Case Study: Bullectomy and Pleurodesis for Pneumothorax

Thoracoscopic bullectomy and pleurodesis in the management of recurrent secondary spontaneous pneumothorax

A 53-year-old African American man with a known history of advanced pulmonary sarcoidosis, obstructive sleep apnea on CPAP and mild pulmonary hypertension, was initially evaluated for possible lung transplant. He then presented with a first episode of spontaneous left pneumothorax requiring thoracostomy tube placement. The patient had evidence of prolonged air leak lasting more than four weeks, despite bedside pleurodesis with doxycycline and placement of an endobronchial valve in the left upper lobe (B1/B2 segments, IBV Spiration®). He was eventually discharged with a Heimlich valve before the thoracostomy tube was removed. However, he presented two days later with recurrent left pneumothorax requiring another chest tube placement. A thoracic surgery consultation was requested.

The patient otherwise had a remote history of smoking, had not been on oral steroids for 2 years, and used O2 mostly with activity.

Non-enhanced CT scan of the thorax revealing advanced sarcoid with related fibrocystic lung disease, with a moderate left- sided pneumothorax.

Diagnostic Findings


  • Left ventricle: Systolic function was normal by visual assessment. Ejection fraction was estimated in the range of 60–65%.
  • Right ventricle: The ventricle was mildly dilated. Systolic function was normal.

Outpatient pulmonary function tests 1 year prior to the pneumothorax:

  • FVC = 2.65 L (61%)
  • FEV1 = 2.17 L (63%)
  • DCLO = 27%
  • FEV1/FVC = 82%

CT-SCAN of the chest as shown above.

Clinical Course and Outcomes

Despite his potential future candidacy for a lung transplant, a multidisciplinary discussion determined that a surgical bullectomy/blebectomy and pleurodesis was the only remaining option for the management of the patient’s recurrent pneumothorax and prolonged air leak.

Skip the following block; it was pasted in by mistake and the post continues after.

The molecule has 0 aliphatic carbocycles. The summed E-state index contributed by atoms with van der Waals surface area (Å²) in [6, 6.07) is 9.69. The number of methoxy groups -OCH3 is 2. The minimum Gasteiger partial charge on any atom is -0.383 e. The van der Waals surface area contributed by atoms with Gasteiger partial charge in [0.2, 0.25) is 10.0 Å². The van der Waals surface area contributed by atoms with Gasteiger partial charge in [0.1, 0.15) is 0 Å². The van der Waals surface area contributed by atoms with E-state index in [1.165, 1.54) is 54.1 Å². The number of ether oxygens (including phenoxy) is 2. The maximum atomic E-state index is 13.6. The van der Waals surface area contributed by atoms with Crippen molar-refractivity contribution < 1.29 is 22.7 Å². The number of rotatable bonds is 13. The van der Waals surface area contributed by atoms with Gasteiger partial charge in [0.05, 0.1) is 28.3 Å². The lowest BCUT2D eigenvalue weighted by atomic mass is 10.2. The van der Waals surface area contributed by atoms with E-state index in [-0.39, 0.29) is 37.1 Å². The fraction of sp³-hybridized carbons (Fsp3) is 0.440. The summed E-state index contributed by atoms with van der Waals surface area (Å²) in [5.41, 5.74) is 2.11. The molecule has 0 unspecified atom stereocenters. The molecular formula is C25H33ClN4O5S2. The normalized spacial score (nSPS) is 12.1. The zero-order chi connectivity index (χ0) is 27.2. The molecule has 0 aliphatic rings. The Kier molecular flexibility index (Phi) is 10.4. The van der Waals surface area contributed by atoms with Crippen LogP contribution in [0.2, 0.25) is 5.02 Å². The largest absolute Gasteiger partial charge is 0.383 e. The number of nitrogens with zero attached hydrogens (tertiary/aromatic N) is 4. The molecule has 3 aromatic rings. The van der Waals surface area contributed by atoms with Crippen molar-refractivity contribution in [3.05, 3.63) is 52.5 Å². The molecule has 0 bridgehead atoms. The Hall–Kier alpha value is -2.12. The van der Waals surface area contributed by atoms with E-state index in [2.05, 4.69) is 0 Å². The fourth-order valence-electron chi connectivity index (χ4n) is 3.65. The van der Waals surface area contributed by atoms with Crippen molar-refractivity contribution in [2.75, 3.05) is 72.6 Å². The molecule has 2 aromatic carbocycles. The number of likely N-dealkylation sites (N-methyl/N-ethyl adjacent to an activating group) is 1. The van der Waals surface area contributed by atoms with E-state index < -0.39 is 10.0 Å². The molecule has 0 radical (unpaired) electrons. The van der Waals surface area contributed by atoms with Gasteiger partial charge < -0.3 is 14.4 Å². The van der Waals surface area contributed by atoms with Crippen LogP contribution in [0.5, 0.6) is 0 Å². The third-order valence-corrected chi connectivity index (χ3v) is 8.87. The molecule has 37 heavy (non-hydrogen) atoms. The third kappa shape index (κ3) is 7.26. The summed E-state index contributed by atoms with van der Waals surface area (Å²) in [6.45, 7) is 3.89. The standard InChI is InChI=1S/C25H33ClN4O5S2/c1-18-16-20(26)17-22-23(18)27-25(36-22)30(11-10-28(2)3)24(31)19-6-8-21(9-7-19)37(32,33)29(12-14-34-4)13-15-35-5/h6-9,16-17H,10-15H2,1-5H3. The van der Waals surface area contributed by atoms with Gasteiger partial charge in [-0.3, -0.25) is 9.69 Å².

The patient underwent a left video-assisted thoracoscopic (VATS) exploration with lysis of adhesions, bullectomy, mechanical pleurodesis with subtotal pleurectomy, and chemical pleurodesis with doxycycline. His hospital course was overall uneventful, except for a prolonged air leak. The first thoracostomy tube was removed on day 12; he was discharged on day 15 with the second tube connected to a Heimlich valve. The latter was removed in clinic on day 20.

The patient had no recurrence on the left side after a follow-up of 1.5 years. He remained overall functional despite the O2 requirements of 2-4 L/min, and opted to defer completion of the lung transplantation evaluation.


A spontaneous pneumothorax secondary to underlying interstitial lung disease can be associated with prolonged air leak and a high risk of recurrence. Although conservative management is advocated, more aggressive measures may become necessary for definitive treatment. Potential candidacy for lung transplantation should not be an absolute contraindication for surgical pleurodesis, although the risk of bleeding can be higher with future surgery.

Key Points

  • In the case of potential future lung transplantation, all conservative measures should be exhausted before surgical pleurodesis is considered.
  • Thoracoscopic bullectomy and pleurectomy/pleurodesis is safe and successful in the treatment of complicated spontaneous pneumothorax secondary to interstitial lung disease.

Lead Physician
Charles Bakhos, MD, MS, FACS
Associate Professor, Thoracic Medicine and Surgery
Lewis Katz School of Medicine at Temple University